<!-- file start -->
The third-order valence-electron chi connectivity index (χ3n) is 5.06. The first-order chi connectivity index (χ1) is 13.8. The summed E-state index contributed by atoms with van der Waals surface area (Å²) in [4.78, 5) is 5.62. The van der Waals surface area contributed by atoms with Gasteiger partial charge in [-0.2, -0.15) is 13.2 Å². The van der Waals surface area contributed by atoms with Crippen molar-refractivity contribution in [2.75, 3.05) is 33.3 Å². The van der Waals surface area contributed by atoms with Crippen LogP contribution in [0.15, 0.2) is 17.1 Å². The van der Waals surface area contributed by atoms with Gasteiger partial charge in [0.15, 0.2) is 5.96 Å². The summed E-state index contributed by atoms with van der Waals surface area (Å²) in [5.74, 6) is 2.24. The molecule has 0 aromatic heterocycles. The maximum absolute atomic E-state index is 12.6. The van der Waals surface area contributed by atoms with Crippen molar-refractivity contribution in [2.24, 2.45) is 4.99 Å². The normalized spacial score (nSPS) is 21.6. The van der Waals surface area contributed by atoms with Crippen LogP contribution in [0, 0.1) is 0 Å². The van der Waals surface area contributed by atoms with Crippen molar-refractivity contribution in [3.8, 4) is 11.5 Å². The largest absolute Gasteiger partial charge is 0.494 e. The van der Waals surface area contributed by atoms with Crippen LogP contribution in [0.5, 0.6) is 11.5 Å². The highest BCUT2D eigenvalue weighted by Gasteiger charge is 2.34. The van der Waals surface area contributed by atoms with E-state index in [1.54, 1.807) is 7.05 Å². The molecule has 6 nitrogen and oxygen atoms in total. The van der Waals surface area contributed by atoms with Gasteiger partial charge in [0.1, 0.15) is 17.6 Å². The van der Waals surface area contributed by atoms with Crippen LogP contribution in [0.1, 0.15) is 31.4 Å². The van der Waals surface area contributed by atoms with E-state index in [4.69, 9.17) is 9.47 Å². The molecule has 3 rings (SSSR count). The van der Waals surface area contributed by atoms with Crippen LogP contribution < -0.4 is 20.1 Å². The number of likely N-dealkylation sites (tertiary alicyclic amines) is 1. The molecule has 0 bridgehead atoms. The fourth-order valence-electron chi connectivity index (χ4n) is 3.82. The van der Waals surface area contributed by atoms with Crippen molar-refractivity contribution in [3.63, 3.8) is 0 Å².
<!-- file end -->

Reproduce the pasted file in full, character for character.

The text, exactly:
The third-order valence-electron chi connectivity index (χ3n) is 5.06. The first-order chi connectivity index (χ1) is 13.8. The summed E-state index contributed by atoms with van der Waals surface area (Å²) in [4.78, 5) is 5.62. The van der Waals surface area contributed by atoms with Gasteiger partial charge in [-0.2, -0.15) is 13.2 Å². The van der Waals surface area contributed by atoms with Crippen molar-refractivity contribution in [2.75, 3.05) is 33.3 Å². The van der Waals surface area contributed by atoms with Crippen LogP contribution in [0.15, 0.2) is 17.1 Å². The van der Waals surface area contributed by atoms with Gasteiger partial charge in [0.15, 0.2) is 5.96 Å². The summed E-state index contributed by atoms with van der Waals surface area (Å²) in [5.74, 6) is 2.24. The molecule has 0 aromatic heterocycles. The maximum absolute atomic E-state index is 12.6. The van der Waals surface area contributed by atoms with Crippen molar-refractivity contribution in [2.24, 2.45) is 4.99 Å². The normalized spacial score (nSPS) is 21.6. The van der Waals surface area contributed by atoms with Crippen LogP contribution in [0, 0.1) is 0 Å². The van der Waals surface area contributed by atoms with Crippen molar-refractivity contribution in [3.8, 4) is 11.5 Å². The largest absolute Gasteiger partial charge is 0.494 e. The van der Waals surface area contributed by atoms with Crippen LogP contribution in [0.5, 0.6) is 11.5 Å². The highest BCUT2D eigenvalue weighted by Gasteiger charge is 2.34. The van der Waals surface area contributed by atoms with E-state index in [1.54, 1.807) is 7.05 Å². The molecule has 6 nitrogen and oxygen atoms in total. The van der Waals surface area contributed by atoms with Gasteiger partial charge in [0.1, 0.15) is 17.6 Å². The van der Waals surface area contributed by atoms with Crippen LogP contribution in [0.1, 0.15) is 31.4 Å². The van der Waals surface area contributed by atoms with E-state index in [4.69, 9.17) is 9.47 Å². The molecule has 3 rings (SSSR count). The van der Waals surface area contributed by atoms with Crippen LogP contribution < -0.4 is 20.1 Å². The number of likely N-dealkylation sites (tertiary alicyclic amines) is 1. The molecule has 0 bridgehead atoms. The fourth-order valence-electron chi connectivity index (χ4n) is 3.82. The van der Waals surface area contributed by atoms with Crippen molar-refractivity contribution in [3.63, 3.8) is 0 Å².